Verizon, AT&T Will Never Take Away Your 'Cheap' Apple iPhone

NEW YORK ( TheStreet) -- I'm listening to the replay of Verizon's ( VZ) fourth-quarter 2012 conference call as I write this.

It's all good for Apple ( AAPL).

Now, by "cheap" iPhone, I don't mean that inane rumor that Apple plans to make a smartphone out of plastic. I mean the "cheap" iPhone you can buy right now. The one for $199 online at your local Apple Store, via your friendly neighborhood wireless carrier or through an electronics store. The one that you think is "cheap" but in all reality is anything but.

We'll get to that in a second (and it's critically important because, again, I cut through the noise and hysteria on Apple here), but first ...

When something happens with Apple, I usually bounce it off TheStreet's resident tech authority (and geek) Chris Ciaccia. Along with the numbers you need to know, Chris agrees -- what Verizon had to say bodes well for Apple:
Verizon activated 6.2 million iPhones during the quarter, half of which were the iPhone 5. This is slightly better than Wall Street was expecting, and the case can now be made for a 50 million+ iPhone quarter. Apple has increasingly become a seasonal company, with the holiday season carrying significant weight, and any optimism here, pending guidance, should bode well for the company's long-term future.

Now, on to the subsidy thing.

Subsidies, briefly, came up on the call, but let me make this completely clear: When the Verizon CFO said he would be looking at "subsidy reduction" (and he did say this), he did not specifically call out Apple, iPhone 5 or whatever iPhone we get next. It's also worth pointing out, as caught by Twitter follower @craig_kimball, that Verizon spoke of the same thing as long ago as the first quarter of 2012. This talk -- or these threats -- of cutting smartphone subsidies is hardly new.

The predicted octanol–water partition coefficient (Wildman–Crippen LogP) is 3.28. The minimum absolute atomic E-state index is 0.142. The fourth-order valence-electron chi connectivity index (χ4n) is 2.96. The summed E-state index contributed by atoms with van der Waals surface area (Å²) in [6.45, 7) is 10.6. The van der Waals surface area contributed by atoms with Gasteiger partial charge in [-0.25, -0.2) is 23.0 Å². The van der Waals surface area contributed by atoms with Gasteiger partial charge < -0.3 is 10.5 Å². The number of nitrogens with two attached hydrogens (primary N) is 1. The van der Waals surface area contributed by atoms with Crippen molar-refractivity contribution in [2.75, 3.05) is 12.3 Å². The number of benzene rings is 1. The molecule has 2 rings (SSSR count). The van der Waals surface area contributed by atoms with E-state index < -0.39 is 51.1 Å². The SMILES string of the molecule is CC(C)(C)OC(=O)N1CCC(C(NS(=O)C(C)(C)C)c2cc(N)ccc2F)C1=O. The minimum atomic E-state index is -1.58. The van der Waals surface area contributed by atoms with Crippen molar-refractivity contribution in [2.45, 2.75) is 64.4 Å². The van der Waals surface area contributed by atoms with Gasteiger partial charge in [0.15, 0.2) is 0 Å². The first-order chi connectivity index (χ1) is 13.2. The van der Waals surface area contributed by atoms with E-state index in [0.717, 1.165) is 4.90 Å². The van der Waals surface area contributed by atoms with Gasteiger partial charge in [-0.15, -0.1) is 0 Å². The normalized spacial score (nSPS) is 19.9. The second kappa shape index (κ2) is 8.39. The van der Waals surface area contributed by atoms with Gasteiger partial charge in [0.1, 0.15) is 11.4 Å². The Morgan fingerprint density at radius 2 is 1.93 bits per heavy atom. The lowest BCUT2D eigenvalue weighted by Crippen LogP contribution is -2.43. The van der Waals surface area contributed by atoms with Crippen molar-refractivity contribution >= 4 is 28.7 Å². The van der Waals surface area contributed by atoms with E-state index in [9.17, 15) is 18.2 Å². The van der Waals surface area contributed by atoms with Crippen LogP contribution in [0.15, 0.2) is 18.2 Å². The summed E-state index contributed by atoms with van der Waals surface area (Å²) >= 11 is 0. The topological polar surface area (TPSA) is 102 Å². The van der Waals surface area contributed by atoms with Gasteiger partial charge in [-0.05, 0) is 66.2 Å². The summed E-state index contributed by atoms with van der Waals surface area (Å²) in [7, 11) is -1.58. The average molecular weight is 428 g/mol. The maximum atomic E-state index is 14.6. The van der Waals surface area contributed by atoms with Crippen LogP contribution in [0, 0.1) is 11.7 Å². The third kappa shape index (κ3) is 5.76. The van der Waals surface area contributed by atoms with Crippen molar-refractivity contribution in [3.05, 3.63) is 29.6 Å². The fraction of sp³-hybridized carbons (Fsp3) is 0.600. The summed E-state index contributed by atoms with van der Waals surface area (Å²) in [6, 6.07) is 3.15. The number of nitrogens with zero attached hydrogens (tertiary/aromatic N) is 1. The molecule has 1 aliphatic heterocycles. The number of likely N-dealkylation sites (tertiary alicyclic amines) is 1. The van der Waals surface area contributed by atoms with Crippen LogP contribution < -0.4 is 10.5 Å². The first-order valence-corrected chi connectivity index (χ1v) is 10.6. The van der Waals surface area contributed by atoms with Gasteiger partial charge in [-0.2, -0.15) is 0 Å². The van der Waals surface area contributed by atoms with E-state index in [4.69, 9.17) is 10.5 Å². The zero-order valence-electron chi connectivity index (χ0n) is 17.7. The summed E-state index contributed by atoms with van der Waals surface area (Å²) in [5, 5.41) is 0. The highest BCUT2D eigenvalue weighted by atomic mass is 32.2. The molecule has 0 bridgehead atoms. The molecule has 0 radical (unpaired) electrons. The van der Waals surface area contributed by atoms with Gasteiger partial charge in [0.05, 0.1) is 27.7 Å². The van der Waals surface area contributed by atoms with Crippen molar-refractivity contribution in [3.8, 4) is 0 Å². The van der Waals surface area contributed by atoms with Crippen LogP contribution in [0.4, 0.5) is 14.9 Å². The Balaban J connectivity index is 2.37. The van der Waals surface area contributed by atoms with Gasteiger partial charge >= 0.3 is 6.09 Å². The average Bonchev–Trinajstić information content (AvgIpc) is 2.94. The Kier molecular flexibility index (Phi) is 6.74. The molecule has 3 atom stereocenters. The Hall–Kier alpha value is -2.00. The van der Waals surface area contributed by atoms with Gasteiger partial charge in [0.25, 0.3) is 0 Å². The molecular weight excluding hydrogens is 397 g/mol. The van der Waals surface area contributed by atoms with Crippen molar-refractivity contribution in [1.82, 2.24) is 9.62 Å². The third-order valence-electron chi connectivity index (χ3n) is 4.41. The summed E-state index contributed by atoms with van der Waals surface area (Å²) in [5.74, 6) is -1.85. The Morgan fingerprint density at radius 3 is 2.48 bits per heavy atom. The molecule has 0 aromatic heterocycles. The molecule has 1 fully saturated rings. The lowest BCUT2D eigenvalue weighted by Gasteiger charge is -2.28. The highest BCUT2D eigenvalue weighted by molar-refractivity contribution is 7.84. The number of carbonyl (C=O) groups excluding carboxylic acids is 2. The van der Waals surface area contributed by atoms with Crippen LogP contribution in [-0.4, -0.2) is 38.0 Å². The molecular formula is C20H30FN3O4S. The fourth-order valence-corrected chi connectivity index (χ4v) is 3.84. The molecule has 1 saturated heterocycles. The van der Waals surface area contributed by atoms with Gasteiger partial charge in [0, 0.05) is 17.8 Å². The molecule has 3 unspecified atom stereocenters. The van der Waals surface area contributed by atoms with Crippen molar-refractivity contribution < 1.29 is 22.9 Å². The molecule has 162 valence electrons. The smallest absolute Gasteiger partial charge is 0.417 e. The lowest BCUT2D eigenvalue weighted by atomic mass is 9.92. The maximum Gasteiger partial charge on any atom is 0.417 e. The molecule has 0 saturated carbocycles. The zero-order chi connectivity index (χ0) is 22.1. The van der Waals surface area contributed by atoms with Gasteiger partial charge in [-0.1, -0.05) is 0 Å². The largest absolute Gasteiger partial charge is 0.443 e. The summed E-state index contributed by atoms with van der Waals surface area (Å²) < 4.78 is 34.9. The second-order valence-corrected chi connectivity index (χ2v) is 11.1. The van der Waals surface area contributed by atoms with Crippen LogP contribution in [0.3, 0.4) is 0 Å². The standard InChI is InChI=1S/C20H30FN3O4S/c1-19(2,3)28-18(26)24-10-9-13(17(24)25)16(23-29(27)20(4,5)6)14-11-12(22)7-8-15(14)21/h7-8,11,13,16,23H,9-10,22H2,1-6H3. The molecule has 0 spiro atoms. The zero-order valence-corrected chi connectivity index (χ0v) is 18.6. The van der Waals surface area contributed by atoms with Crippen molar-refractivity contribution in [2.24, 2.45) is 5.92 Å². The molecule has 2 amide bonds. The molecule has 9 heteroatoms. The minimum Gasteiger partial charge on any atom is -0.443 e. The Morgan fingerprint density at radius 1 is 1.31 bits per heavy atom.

So, we've got nothing Apple-specific here, which could mean that Verizon has no plans to touch the iPhone subsidy. Maybe it will just tinker slightly with some of the other ones or the iPhone by a meaningless amount. Or maybe not. As I heard things on the call, the company's pretty happy with the way things are going regarding increased smartphone adoption and subsequent data consumption.

During the Q&A session, the company touted considerable uptake in data consumption, thanks in large part to the speed of its LTE network. Fast and reliable network equals more video streaming, game playing, etc., etc. which, according to Verizon, leads to people upgrading to more expensive shared-data plans.

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